I’ve developed a pretty serious caffeine dependency in the last few years. Like any addict, I need my fix to get through the day. At this point, my body pretty much aches for coffee first thing in the morning and then again in the middle of the afternoon. Buying coffee in town, though, while delicious and social and always my first choice, gets very expensive at any rate. So I needed to find an alternative option. (Besides, of course, cutting back on my caffeine consumption.)
Enter my one-cup French press, a.k.a. the most valuable thing in my kitchen. While I would have loved a Nespresso machine and accompanying milk frother, I really needed a more budget-friendly, less time consuming apparatus. And, frankly, no one wants to hear milk steaming so early in the morning.
My French press has lent itself nicely to a little morning ritual. While the kettle is heating up, I spoon two big spoons of coffee grounds into the press. It can be a bit of a struggle to find regular, ground coffee in the bubble, but I’ve found a good option at Balgrove Larder, and I’d bet that Starbucks would grind whole beans in store for purchase.
Right now, though, thanks to a real moment of parental overindulgence, I’ve been using grinds sent to me by my mom. They’re from my favorite local bakery back home, and every time I make a cup of coffee with them, it’s like being right back in Cleveland for a hot sec.
However, considering it costs a small fortune to send packages across the Atlantic, I’ve only got till the bag runs out to enjoy this daily moment of transcendence.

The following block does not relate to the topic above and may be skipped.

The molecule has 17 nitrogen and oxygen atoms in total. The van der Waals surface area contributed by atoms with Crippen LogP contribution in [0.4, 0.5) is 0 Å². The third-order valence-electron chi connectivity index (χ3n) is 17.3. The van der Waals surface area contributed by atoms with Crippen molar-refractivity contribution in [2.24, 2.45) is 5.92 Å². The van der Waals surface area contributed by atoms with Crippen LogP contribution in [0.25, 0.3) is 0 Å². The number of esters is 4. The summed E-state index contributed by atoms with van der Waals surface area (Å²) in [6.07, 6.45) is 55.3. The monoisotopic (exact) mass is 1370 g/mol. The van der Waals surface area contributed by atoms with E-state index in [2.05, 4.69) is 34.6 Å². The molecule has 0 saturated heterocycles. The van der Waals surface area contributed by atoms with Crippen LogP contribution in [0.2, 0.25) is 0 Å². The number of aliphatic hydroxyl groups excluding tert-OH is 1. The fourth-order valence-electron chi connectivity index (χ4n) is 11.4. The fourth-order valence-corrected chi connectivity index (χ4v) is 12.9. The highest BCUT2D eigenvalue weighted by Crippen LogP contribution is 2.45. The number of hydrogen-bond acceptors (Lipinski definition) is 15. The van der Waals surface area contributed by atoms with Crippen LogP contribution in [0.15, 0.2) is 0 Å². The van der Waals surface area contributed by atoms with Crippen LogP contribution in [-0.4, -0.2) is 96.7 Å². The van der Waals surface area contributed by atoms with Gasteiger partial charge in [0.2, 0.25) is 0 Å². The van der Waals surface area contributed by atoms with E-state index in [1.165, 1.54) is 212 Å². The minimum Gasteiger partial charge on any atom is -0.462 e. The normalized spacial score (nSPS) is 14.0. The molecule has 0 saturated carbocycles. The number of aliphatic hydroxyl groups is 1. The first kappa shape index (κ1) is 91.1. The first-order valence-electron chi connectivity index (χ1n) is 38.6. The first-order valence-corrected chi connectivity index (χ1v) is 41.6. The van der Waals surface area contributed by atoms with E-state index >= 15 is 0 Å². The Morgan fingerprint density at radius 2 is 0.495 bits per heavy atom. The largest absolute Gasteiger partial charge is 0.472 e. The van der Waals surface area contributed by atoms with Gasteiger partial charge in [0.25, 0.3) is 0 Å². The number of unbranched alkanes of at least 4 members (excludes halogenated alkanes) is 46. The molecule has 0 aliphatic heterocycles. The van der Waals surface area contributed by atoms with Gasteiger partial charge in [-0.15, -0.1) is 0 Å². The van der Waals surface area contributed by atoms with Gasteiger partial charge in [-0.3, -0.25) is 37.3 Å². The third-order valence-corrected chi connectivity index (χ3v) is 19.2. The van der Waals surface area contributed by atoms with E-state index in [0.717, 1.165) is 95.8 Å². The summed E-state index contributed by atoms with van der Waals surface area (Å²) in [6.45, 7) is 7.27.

Once the water has reached a boil, I let it sit in the kettle for a moment or two. While I make my breakfast or dance around the kitchen in my pajamas, the water is able to cool just a bit. This, according to an article I read on GQ’s website while trying to figure out this whole French press business, prevents the water from scorching the grinds once in the press. Burnt coffee is the worst, so I’m happy to delay my coffee drinking for the extra minute in order to prevent this nightmare.
After filling the press with water, I give the whole mix a quick stir and put on the lid/filter/press top. Then I set my phone’s timer for four minutes. A frantic early-morning Google search the first time I made coffee with my press yielded this number, and I’ve found that it results in a consistently strong, yet not at all bitter, brew.
When the alarm sounds, I press down slowly and watch as my coffee glimmers in the morning sunlight, free from any grainy grounds. Nothing makes me happier than pouring my coffee into my favorite mug, topping it off with some almond milk, and heading into my room for a leisurely drink.
In just the few weeks we’ve been at school, I’ve already earned back the cost of the press (and then some!) by not buying coffee each morning in town. And it makes it so much easier to justifying buy an afternoon flat white if I’ve made my own earlier that morning. Cheers to that!
Images courtesy of the author.